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You can find "bluer," "redder," "greener," and "whiter" in the dictionary, but not "blacker." This seems mystifying. In his "El Paso" song, Marty Robbins sang, "Blacker than night were the eyes of Felina." During the recent Presidential campaign, some pundits asked, "Is Mitt Romney blacker than Barack Obama? NASA has created a new nanotube material that is "blacker than black paint," according to various published reports. There are several official shades of black, such as taupe and ebony, leading to the presumption that some shades are "blacker" than others. Since "blacker" is not in the dictionary, would the proper usage be "more black."

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Use "more black", otherwise pedant people can say you are wrong. In fact "black" is made by one syllable. –  user19148 May 5 '13 at 20:16
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@Carlo: The words blacker and blackest are historically much more common than more black and most black. See this Ngram. The increase in "more black" and "most black" around 1970 has nothing to do with comparatives or superlatives. Rather, it is because that is when "black" became the politically correct word to call African-Americans, rather than "colored" or "Negro". –  Peter Shor May 5 '13 at 20:45
    
@PeterShor As in "more black people..." or "most black Southerners..." –  Charles May 6 '13 at 2:42
    
@Carlo_R. See above comment ^^^ –  Charles May 6 '13 at 2:43
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3 Answers 3

The reason that some dictionaries do not contain "blacker" and "blackest" is that "black" is considered to be an absolute adjective. This is the same reason you are not supposed to say "more perfect", "more unique", "whiter", "deader", or "fuller". See, for example, this web page.

There are lots of people who do not abide by this "rule". For example, Shakespeare, Procol Harum and the writers of the United States Constitution.

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As I mentioned in an earlier post, "true" and "truer" and "false and "falser" are all in the dictionary. You can even put the "gradable adjective / absolute" argument to the ultimate test. Both the U.S. and World Scrabble Dictionaries list "absoluter" and "absolutest" as valid words! I don't know where they got them though. I have yet to find them in any other authoritative dictionary. –  Bill Oakey May 5 '13 at 21:55
    
If only black was absolute - those of us who work in optical engineering would save a huge amount of time, money and effort. –  mgb May 6 '13 at 3:22
    
We usually use 'black' to mean 'near-black', of course. Then 'blacker' is short for 'more nearly black'. I'm planning on using 'purpler', 'pucer' and 'cyaner' someday, though 'magentaer', 'heliotroper', 'caeruleaner' and 'lateritiouser' would obviously be ill-formed. –  Edwin Ashworth May 6 '13 at 17:50
    
@EdwinAshworth "ceruleaner" sounds like someone from Cerulea –  Charles May 6 '13 at 18:10
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What dictionary are you using? With a quick online search, I see the word "blacker" in these:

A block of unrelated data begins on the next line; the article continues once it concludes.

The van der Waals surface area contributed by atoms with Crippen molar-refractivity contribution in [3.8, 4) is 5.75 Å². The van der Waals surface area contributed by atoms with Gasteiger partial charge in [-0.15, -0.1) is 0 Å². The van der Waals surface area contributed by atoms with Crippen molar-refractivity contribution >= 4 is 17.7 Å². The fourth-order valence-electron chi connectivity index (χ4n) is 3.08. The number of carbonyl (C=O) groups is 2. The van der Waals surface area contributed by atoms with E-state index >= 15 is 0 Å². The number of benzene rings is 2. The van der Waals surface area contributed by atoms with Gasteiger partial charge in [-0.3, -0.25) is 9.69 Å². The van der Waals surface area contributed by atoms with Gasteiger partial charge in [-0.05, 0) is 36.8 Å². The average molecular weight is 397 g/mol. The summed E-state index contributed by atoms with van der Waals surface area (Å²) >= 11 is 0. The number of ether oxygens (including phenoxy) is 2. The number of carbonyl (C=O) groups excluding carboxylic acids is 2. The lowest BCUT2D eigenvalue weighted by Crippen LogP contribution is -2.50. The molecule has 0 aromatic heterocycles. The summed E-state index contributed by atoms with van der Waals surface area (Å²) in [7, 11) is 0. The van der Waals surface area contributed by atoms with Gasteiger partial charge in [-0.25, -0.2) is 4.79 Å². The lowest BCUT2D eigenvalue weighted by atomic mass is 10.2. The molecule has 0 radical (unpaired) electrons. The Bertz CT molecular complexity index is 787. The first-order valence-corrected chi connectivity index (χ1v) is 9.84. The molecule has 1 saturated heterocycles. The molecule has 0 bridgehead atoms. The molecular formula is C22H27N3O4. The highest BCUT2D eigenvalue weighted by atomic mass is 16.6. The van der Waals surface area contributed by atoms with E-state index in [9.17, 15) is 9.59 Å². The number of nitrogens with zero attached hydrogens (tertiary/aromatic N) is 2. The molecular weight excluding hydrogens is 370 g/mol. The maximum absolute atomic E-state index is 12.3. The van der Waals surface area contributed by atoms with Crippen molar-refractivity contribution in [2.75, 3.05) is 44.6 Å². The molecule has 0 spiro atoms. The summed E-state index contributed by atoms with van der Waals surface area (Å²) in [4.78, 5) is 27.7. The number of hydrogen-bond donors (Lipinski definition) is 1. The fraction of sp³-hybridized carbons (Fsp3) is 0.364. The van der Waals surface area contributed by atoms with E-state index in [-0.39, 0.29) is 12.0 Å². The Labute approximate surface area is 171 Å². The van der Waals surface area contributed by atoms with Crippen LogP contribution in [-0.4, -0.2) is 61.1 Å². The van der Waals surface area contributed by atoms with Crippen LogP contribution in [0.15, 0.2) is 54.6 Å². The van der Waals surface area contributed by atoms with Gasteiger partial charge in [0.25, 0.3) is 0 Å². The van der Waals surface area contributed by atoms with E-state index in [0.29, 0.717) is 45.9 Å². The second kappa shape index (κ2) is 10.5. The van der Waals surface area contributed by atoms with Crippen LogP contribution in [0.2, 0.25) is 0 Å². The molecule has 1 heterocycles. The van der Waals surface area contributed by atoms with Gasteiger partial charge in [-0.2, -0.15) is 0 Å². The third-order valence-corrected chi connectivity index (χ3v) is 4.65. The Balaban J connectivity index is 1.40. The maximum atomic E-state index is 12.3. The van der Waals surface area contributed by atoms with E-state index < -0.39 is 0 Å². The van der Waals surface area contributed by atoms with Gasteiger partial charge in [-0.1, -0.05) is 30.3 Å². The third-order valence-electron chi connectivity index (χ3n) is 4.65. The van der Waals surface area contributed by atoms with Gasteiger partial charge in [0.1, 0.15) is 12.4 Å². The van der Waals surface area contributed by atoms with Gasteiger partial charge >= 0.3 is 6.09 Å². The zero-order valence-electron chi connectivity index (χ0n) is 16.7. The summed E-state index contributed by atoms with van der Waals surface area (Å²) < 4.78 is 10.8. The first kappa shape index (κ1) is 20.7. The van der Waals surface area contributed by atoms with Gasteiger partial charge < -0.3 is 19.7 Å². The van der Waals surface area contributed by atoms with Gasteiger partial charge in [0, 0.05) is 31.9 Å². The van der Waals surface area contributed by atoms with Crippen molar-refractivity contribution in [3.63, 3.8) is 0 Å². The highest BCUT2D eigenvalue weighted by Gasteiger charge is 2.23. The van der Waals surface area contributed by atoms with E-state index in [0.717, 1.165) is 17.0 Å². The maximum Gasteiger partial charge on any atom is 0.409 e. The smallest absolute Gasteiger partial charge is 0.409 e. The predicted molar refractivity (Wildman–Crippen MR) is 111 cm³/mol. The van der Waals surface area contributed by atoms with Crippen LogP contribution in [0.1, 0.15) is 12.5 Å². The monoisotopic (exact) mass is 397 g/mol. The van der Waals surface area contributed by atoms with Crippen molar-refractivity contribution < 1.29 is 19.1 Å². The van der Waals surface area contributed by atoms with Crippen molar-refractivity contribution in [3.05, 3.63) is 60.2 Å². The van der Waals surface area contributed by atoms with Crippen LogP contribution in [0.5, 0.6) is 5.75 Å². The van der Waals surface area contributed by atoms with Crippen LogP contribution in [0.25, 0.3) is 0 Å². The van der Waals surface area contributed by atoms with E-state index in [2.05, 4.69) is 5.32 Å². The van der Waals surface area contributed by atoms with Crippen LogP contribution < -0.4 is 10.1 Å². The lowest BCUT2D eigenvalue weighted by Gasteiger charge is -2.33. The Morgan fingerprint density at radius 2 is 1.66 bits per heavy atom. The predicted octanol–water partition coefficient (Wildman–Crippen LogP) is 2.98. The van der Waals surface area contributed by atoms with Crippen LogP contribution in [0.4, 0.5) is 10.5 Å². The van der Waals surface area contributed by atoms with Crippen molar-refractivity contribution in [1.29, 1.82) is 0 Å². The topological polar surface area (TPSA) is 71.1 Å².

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In their definition for "black," Merriam-Webster references the phrase "tried to play blacker jazz." But the word "blacker" is not listed as part of the definition. Similarly, Oxford references "blackest" in a sentence. But whereas both of them list "bluer" and "bluest" as specific derivatives right below the main definition, neither dictionary lists "blacker" and "blackest." As for the "Wiktionary" and "Dictionary.com," I do not consider those to be as authoritative as Merriam-Webster, Oxford, and Collins. –  Bill Oakey May 5 '13 at 20:39
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@Carlo_R.- "Rules" are made to be broken- especially when talking about English. I've never heard of that rule, and I'm not really convinced that it even is a rule. lighter, tighter, smaller, taller, colder, hotter, harder, neater ... –  Jim May 5 '13 at 20:52
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To Carlo_R, It is the words with more than one syllable that can often not be appended with an "er." See the Oxford Dictionary's discussion of this topic: oxforddictionaries.com/us/words/… –  Bill Oakey May 5 '13 at 21:16
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@BillOakey I'm trying to understand what kind of answer you're looking for. Blacker and blackest are both commonly used words. Do not use more black which just sounds awkward. It sounds to me that your dictionary is deficient or overly pedantic. –  Charles May 5 '13 at 22:05
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@Carlo_R.: you have the rule wrong. It is multisyllabic words that cannot add the suffix '-est'. –  Mitch May 5 '13 at 22:30
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As technical terms, blackest and blacker are still going strong:

Acktar Black ™– world blackest coating – now 1% reflectance from FUV to FIR

World's blackest material unveiled

Blacker Than Black:

Black is black, right? Not so, according to a team of NASA engineers now developing a blacker-than pitch material that will help scientists gather hard-to-obtain scientific measurements or observe currently unseen astronomical objects, like Earth-sized planets in orbit around other stars. The nanotech-based material now being developed by a team of 10 technologists at the NASA Goddard Space Flight Center in Greenbelt, Md., is a thin coating of multi-walled carbon nanotubes — tiny hollow tubes made of pure carbon about 10,000 times thinner than a strand of human hair.

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And don't forget Father Ted's assertion that priests wear blacker socks than anybody else. –  Mynamite May 6 '13 at 0:05
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